CENTRAL INTELLIGENCE AGENCY

2009

Assassination-Notification Flap

Materials presented in chronological order.

Kane, Paul. "House Intelligence Chairman Reyes Says CIA Lied to Committee." Washington Post, 9 Jul. 2009. [http://www.washingtonpost.com]

On 7 July 2009, HPSCI chairman Rep. Silvestre Reyes (D-TX) sent a letter to the House leadership accusing "the CIA of lying to the panel in a classified matter." This is "the second time in less than two months that a top House Democrat has charged the spy agency of intentionally misleading Congress."

Shane, Scott. "C.I.A. Reviewing Its Process for Briefing Congress." New York Times, 10 Jul. 2009. [http://www.nytimes.com]

Intelligence officials said on 9 July 2009 that CIA Director Leon E. Panetta has "assigned a senior C.I.A. officer" to conduct "an internal review of how it briefs Congress on secret programs." This action comes as Democrats and Republicans trade "barbs over an admission" by Panetta "that the C.I.A. failed for eight years to inform the Intelligence Committees of one unidentified program.... Several members of Congress said the program, begun in the immediate aftermath of the [9/11] terrorist attacks, involved creating a capability that was never used."

Warrick, Joby, and Ben Pershing. "CIA Had Program to Kill Al-Qaeda Leaders: Agency Didn't Tell Congress About Bush-Era Plan to Use Assassins." Washington Post, 14 Jul. 2009. [http://www.washingtonpost.com]

According to U.S. intelligence and congressional officials on 13 July 2009, the CIA for nearly eight years ran a program authorized by the Bush administration, which proposed to deploy "teams of assassins" to kill top al-Qaeda leaders. However, the agency did not tell Congress about the program. Sources briefed on the matter said that the plan "never became fully operational." The sources confirmed that then-Vice President Cheney "had urged the CIA to delay notifying Congress" about the plan. The program "was terminated last month," but several Democrats have argued that the CIA "misled Congress by not disclosing its existence."

Hess, Pamela, and Adam Goldman. "AP Sources: Tenet Canceled Secret CIA Hit Teams." Associated Press, 16 Jul. 2009. [http://www.washingtonpost.com]

According to former intelligence officials, DCI George Tenet "terminated a secret program to develop hit teams to kill al-Qaida leaders" in 2004. The officials told Associated Press that Tenet "ended the program because the agency could not work out its practical details." Replacing Tenet in 2005, Porter Goss "restarted the program, the former officials said. By the time Michael Hayden succeeded Goss as CIA chief in 2006 the effort was again flagging because of practical challenges. CIA Director Leon Panetta drove the final stake into the effort in June after learning about the program."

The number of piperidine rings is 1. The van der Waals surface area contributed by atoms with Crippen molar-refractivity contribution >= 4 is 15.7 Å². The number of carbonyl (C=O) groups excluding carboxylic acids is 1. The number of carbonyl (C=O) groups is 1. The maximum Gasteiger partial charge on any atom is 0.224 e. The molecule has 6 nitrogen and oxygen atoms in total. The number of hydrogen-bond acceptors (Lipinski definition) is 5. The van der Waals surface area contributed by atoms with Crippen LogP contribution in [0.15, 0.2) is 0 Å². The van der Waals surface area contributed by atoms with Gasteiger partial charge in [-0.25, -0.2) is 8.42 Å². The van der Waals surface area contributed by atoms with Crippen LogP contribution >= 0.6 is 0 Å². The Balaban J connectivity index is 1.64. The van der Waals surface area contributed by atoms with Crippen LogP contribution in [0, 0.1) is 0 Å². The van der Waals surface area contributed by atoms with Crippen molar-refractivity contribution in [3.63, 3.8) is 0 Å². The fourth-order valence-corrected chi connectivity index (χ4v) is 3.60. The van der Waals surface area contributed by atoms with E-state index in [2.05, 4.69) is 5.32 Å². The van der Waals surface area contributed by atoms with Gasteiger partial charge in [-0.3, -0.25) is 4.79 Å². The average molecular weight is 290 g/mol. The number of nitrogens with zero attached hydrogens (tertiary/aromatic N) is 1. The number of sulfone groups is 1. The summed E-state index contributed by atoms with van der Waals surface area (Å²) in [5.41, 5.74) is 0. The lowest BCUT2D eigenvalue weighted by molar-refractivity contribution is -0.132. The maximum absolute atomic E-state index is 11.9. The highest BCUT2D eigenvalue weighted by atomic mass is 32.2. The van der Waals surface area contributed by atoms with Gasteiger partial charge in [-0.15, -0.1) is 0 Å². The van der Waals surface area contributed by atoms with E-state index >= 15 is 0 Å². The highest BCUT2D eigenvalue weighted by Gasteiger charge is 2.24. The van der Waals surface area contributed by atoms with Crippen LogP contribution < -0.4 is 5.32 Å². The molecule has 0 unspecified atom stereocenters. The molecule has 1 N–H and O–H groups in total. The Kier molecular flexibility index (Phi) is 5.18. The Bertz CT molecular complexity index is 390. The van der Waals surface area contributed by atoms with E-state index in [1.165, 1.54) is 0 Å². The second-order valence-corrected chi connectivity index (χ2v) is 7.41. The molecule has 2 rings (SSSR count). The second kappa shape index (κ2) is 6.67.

Warrick, Joby. "CIA Assassin Program Was Nearing New Phase: Panetta Pulled Plug After Training Was Proposed." Washington Post, 16 Jul. 2009. [http://www.washingtonpost.com]

According to two U.S. officials familiar with the matter, "CIA officials were proposing to activate a plan to train anti-terrorist assassination teams overseas when agency managers brought the secret program to the attention of CIA Director Leon Panetta last month... The plan to kill top al-Qaeda leaders, which had been on the agency's back burner for much of the past eight years, was suddenly thrust into the spotlight because of proposals to initiate what one intelligence official called a 'somewhat more operational phase.' Shortly after learning of the plan, Panetta terminated the program and then went to Capitol Hill to brief lawmakers."

Kane, Paul, and Joby Warrick. "House Panel to Investigate Canceled CIA Program." Washington Post, 18 Jul. 2009. [http://www.washingtonpost.com]

"The House intelligence committee announced [on 13 July 2009] it will investigate the CIA's handling of its secret al-Qaeda assassination program, including whether Vice President Richard B. Cheney improperly intervened to stop the agency from telling Congress about the initiative."

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